Note how Brian J. Wilson wrote “your…” and “your…” This discussion does not belong to me. Nor does it belong to you two. An important point to grasp. You could also explain your definition of un-malicious criticism.

    One last point. You two should not be afraid to learn from the ordinary, it can be one of life’s enjoyable little surprises. Jesus Christ learned carpentry from a man who walked to Egypt and back with his wife, child and a donkey. Cheers.

    p.s. You two gentlemen should feel free to provide links to your artistic output. No doubt everyone would learn something from the experience.

  57. Semper Gumby says:

    The “Monuments Men” is a 2014 movie loosely based on Robert Edsel’s 2007 book. That book was inspired by Lynn Nicholas’ 1994 book “The Rape of Europa: The Fate of Europe’s Treasures in the Third Reich and the Second World War” and the activities of the U.S. Army’s MFAA.

    In her book Nicholas mentions Hildebrand Gurlitt, the director of the Zwichau Museum who was fired in 1930. Here is a 2013 news item about his son Cornelius Gurlitt:

    Tens of billions of dollars of paintings and other artwork are estimated missing. A sample from Poland:

  58. Joe in Canada says:

    a church should be readily accessible to the people who would pray in it. If it has to be explained by professionals, something has gone wrong.

  59. Markus says:

    Semper Gumby,
    Apologies for the name mistake, Word spellcheck.
    I have been on Fr. Z’s forums since the CompuServe days at This is the only site that I participate in (rarely). Took down my portfolio site a few years ago as I prepared for retirement. I do not sign my work unless it was required by law, i.e., precious metals. God knows what I have done, and He is the only one that counts.
    I am a member of one of the poorest parishes, in one of the poorest diocese (especially now in bankruptcy), in one of the poorest states in the US. I come from peasant stock. I do not practice elitism, (as it appears that is quite fashionable on this comment section at times) and all of my (high) friends (that are still alive) come from, and still are in, low places. Adios.

  60. Semper Gumby says:

    “Apologies for the name mistake, Word spellcheck.”

    No worries.

    “I come from peasant stock. I do not practice elitism…”

    Note that the two are not mutually exclusive. For example (note that this is an example, not a comparison to yourself), Adolf Hitler was an impoverished artist and an elitist. Regardless, there is evidence to doubt the veracity of your statement. Furthermore, you encourage Brian J. Wilson.

    “…as it appears that is quite fashionable on this comment section at times.”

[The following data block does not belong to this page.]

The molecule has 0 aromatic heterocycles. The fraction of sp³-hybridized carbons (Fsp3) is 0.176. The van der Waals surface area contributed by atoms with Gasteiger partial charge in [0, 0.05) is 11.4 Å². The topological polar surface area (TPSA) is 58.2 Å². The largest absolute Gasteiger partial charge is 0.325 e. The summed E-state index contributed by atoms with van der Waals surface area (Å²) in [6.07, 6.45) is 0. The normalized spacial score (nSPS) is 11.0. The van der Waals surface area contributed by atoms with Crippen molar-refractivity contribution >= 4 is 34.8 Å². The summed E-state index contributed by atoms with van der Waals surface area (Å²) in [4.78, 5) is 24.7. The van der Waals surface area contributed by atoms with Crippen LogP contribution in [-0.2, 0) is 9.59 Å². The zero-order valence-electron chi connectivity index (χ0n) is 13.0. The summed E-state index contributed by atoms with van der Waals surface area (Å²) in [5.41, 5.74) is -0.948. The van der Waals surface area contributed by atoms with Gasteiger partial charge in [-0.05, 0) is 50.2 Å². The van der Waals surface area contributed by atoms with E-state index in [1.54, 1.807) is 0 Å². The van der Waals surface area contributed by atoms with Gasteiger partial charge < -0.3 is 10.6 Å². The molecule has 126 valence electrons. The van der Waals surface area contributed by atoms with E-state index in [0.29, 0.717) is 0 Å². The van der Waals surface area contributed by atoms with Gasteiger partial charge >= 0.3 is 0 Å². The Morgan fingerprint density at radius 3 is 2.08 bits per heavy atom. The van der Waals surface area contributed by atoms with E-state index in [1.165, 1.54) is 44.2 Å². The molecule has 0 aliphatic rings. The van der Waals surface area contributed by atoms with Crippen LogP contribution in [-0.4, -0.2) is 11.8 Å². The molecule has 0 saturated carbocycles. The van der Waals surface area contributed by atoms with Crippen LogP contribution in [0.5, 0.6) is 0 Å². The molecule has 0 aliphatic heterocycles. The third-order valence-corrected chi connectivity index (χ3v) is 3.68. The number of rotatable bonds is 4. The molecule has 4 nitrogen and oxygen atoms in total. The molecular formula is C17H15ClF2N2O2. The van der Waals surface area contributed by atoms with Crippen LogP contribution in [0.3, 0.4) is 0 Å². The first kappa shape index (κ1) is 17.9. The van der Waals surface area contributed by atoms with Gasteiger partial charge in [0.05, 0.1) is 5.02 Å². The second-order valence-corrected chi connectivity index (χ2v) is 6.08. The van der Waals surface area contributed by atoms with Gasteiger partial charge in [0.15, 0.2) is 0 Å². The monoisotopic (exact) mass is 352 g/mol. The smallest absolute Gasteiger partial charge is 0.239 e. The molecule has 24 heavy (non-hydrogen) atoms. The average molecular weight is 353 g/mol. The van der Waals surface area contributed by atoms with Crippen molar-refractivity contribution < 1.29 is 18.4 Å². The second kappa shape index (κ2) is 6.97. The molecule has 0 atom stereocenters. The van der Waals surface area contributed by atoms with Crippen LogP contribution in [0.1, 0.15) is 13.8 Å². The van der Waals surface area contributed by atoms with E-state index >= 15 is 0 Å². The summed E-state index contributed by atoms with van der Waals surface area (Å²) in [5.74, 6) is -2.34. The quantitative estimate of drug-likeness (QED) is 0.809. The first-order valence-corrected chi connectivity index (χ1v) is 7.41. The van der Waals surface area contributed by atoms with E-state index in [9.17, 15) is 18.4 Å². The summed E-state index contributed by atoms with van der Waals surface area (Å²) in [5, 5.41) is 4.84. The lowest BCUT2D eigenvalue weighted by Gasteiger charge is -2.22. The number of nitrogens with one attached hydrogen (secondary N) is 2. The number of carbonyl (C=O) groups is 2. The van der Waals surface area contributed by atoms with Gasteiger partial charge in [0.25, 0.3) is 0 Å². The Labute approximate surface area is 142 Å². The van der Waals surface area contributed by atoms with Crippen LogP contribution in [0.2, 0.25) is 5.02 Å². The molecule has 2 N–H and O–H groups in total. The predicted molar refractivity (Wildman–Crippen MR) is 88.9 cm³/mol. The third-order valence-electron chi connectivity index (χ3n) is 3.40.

Another free-ranging gratuitous attack not supported by evidence. Provide specific examples (the same applies to Brian J. Wilson) of what you two consider “elitism,” followed by a non-economic defense of your comments as non-elitist. Cheers.

  61. Shonkin says:

    If that church (or “liturgy room” as the Novis Ordo people like to call them) were a muffler shop or auto service garage it would be considered ugly. As a church it is hideous.

  62. Shonkin says:

    @ Kerry: Your observation reminds me of what was said of the Saint Mary’s of the Assumption Cathedral in San Francisco, which was built in the Sixties after the previous cathedral had burned down. The front is glass windows and glass commercial-style doors. It looks nothing like a place of worship. A Presbyterian friend of mine called it the “Afterlife Savings and Loan Association.” I couldn’t have said it better.

  63. Semper Gumby says:

    Last year’s ridiculous Vatican Nativity Scene also had its defenders:

    “Many of the negative reactions are simply the result of not understanding the Nativity scene, Bottone said.”

    “This is not the sweet, warm nostalgia that Christmas usually generates,” Msgr. Verdon said. “But even in this intimate area of our religious lives, we have to grow in unexpected ways.”

    Typical. This is not Christianity, this is pretentious nonsense circulated in a San Francisco bathhouse or a Parisian cafe. There is now a Cardinal with homoerotic art in his cathedral, and an archbishop who authored (and apparently had a hand in writing Amoris Laetitia) “Healing with your Mouth: The Art of Kissing.”

    There is Art and Beauty, then there is Vulgarity and a juvenile fixation on the Prurient hidden behind pretentious drivel. These people rarely learn and rarely grow up.

    Back to the photo above.

    robtbrown: “A simple exercise with a building like that is to imagine all the liturgical furnishings gone. Then decide what the building is supposed to be. An warehouse? Handball courts? A place where trucks are repaired?”

    Good point.

    Shonkin: “If that church (or “liturgy room” as the Novis Ordo people like to call them) were a muffler shop or auto service garage it would be considered ugly. As a church it is hideous.”

    Good point.

  64. Semper Gumby says:

    From David Gelerntner- a Jewish friend of the cathedrals of the Middle Ages, a computer scientist and a recipient of a package from the Unabomber- “The Gothic Vision,” Weekly Standard, 2009:

    “Software has already played a role in research and writing on medieval architecture. The eminent Alain Erlande-Brandenburg’s recent book on the cathedral of Reims (2007) is part of the new “Grand temoins de l’architecture” series. Each book is based on a fabulously detailed software model, which allows one to study the building of interest from unexpected viewpoints.”

    “Allow me to discuss technology as a source not of tools but ideas. Computer science is useful in this case because software happens to resemble Gothic architecture in an unexpected way- “recursive structure” is important to each.”